NH GOPers demand RNC official shut up or resign after learning she supports gay marriage
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Republicans in New Hampshire are hoping to force their representative to the national party to either resign or to stop expressing her personal opinions after she signed a letter supporting same-sex marriage.

The Sentinel Source reported on Wednesday that New Hampshire House Rep. James W. McConnell (R) had drafted a resolution calling on Republican National Committeewoman Juliana Bergeron to step down over because she signed an amicus brief in the same-sex marriage case that is currently being heard by the U.S. Supreme Court.

Although marriage equality is settled law in New Hampshire, McConnell argued that Bergeron should abide by language added to the state party platform last year that says marriage is “between one man and one woman as ordained by God.”

“When you’re up there standing before a big crowd on behalf of the Republican Party of New Hampshire, the truth of the matter is that it’s your position to represent the party,” McConnell insisted. "She was sent to Washington to represent the party and support the party platform... She can’t go down there with her own agenda.”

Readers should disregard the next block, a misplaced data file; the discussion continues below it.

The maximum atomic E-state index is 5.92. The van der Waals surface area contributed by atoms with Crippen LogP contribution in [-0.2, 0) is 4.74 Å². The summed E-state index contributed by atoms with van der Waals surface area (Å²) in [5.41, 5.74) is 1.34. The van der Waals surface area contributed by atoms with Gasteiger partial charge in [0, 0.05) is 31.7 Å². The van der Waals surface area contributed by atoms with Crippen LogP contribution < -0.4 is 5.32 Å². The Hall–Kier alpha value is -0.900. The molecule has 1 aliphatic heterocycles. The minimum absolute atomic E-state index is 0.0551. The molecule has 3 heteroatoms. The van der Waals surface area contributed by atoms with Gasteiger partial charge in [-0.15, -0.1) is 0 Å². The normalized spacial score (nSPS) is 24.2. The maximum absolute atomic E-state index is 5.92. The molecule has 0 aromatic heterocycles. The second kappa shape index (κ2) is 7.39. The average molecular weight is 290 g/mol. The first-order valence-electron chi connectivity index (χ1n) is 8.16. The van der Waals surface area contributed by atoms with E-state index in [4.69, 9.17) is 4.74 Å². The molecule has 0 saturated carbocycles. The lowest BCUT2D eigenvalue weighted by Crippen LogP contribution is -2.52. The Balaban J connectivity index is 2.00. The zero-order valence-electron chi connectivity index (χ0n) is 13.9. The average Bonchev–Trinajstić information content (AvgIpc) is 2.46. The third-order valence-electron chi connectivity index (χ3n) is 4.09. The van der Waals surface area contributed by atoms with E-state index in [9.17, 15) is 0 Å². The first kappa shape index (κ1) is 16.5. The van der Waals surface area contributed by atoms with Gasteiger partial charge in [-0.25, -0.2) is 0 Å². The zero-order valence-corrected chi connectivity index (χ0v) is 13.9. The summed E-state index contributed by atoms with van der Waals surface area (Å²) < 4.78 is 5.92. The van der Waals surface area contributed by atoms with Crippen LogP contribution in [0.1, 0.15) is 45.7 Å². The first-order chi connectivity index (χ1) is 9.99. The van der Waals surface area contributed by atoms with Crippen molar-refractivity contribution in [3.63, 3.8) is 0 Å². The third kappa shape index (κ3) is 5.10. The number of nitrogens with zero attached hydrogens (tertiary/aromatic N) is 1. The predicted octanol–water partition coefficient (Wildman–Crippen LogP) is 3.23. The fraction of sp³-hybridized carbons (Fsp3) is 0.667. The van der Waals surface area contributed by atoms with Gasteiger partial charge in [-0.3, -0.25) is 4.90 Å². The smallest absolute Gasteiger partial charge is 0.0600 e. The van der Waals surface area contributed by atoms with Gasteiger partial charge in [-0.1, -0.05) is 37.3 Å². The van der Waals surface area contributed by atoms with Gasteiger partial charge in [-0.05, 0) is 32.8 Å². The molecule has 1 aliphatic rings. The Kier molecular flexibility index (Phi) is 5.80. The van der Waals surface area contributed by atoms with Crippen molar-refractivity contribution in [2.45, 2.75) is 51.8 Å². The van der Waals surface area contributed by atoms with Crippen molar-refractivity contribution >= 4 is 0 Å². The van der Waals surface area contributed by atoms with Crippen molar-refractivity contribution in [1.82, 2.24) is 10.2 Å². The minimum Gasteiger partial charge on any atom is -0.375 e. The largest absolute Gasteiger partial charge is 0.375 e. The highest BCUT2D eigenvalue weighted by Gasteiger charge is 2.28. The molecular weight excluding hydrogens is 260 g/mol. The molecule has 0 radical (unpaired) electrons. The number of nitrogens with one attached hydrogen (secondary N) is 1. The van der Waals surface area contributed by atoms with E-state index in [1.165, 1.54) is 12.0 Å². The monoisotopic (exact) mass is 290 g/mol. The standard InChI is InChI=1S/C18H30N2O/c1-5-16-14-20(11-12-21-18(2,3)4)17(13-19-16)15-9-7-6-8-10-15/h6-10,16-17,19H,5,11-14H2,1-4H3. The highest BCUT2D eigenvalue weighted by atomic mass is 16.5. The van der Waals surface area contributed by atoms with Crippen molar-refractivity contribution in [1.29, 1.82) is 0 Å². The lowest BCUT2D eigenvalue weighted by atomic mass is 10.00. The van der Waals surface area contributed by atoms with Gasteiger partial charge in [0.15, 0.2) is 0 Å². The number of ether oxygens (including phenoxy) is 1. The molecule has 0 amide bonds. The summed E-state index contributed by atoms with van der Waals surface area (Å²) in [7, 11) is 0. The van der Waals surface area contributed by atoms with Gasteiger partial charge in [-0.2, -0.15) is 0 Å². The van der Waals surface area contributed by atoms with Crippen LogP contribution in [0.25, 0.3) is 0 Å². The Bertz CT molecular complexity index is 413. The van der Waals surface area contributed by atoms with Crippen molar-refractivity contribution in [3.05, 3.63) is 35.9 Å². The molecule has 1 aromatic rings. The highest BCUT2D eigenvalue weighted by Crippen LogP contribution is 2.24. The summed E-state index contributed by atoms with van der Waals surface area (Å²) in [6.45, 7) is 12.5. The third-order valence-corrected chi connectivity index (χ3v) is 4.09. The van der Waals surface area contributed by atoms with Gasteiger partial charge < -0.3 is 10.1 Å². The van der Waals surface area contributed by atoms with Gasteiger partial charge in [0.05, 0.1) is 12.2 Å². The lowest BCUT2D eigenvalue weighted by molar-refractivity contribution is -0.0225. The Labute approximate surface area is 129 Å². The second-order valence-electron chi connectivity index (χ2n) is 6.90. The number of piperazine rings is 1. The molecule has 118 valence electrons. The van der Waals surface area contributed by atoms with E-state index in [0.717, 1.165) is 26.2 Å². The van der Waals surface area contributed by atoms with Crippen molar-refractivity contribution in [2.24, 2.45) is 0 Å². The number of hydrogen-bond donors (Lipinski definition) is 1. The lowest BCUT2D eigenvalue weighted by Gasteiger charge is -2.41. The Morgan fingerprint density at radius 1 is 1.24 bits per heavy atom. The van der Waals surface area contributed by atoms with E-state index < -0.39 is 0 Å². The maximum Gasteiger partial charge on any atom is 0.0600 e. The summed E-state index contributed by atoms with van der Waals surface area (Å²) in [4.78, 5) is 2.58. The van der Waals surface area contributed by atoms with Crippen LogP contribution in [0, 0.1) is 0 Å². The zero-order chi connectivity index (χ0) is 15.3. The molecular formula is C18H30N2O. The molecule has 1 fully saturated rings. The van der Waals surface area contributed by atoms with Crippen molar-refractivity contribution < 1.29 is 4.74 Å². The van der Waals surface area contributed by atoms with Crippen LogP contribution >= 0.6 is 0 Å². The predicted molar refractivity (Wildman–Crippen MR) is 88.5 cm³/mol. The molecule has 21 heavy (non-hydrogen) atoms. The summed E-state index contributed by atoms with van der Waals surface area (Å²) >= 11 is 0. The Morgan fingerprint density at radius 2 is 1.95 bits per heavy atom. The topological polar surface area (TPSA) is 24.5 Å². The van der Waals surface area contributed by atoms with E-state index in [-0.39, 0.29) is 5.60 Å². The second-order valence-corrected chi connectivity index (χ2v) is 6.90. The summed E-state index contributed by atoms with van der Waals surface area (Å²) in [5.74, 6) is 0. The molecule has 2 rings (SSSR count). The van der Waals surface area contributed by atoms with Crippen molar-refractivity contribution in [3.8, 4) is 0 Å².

Republican state Rep. Anne Cartwright suggested that Bergeron had jeopardized the "religious freedom" of Christians.

“I explained to her that my position was, and is, that our party is a coalition of groups,” Cartwright said. “Socially conservative is one of our groups, and she knifed them in the back."

“We’re not going to win elections by alienating a very large segment of our Republican Party,” she opined.

McConnell's resolution calling for Bergeron's resignation was introduced on Saturday at the Cheshire County committee meeting.

“In those cases where she doesn’t personally agree with the New Hampshire Republican Party platform, she has a choice,” the resolution reads. “Either avoid discussion of the issue or resign.”

According to the resolution, supporting same-sex marriage “betrays the trust" that Bergeron "promised to deserve."

McConnell admitted that he didn't expect Bergeron to resign, but he said that he hoped that calling attention to the issue would damage her enough that someone else would be elected to the position next year.

“I want to see a credible woman run,” he insisted. “I want to encourage some of them that there is a real dissatisfaction with Juliana.”